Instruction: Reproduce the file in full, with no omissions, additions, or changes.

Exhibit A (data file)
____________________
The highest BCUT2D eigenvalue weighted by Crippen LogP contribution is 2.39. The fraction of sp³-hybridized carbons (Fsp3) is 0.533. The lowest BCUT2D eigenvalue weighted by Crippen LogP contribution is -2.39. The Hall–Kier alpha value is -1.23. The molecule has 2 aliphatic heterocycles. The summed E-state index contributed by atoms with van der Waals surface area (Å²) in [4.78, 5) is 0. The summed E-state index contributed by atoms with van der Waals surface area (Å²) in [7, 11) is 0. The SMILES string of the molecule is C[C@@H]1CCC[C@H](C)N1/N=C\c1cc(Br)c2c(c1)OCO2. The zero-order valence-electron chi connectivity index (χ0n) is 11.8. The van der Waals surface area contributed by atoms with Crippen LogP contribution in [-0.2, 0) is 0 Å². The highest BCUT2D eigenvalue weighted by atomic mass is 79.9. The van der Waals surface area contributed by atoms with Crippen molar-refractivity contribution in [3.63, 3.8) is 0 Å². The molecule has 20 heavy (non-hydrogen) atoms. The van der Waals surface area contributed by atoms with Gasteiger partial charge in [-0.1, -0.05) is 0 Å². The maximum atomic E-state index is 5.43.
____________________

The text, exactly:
The highest BCUT2D eigenvalue weighted by Crippen LogP contribution is 2.39. The fraction of sp³-hybridized carbons (Fsp3) is 0.533. The lowest BCUT2D eigenvalue weighted by Crippen LogP contribution is -2.39. The Hall–Kier alpha value is -1.23. The molecule has 2 aliphatic heterocycles. The summed E-state index contributed by atoms with van der Waals surface area (Å²) in [4.78, 5) is 0. The summed E-state index contributed by atoms with van der Waals surface area (Å²) in [7, 11) is 0. The SMILES string of the molecule is C[C@@H]1CCC[C@H](C)N1/N=C\c1cc(Br)c2c(c1)OCO2. The zero-order valence-electron chi connectivity index (χ0n) is 11.8. The van der Waals surface area contributed by atoms with Crippen LogP contribution in [-0.2, 0) is 0 Å². The highest BCUT2D eigenvalue weighted by atomic mass is 79.9. The van der Waals surface area contributed by atoms with Crippen molar-refractivity contribution in [3.63, 3.8) is 0 Å². The molecule has 20 heavy (non-hydrogen) atoms. The van der Waals surface area contributed by atoms with Gasteiger partial charge in [-0.1, -0.05) is 0 Å². The maximum atomic E-state index is 5.43.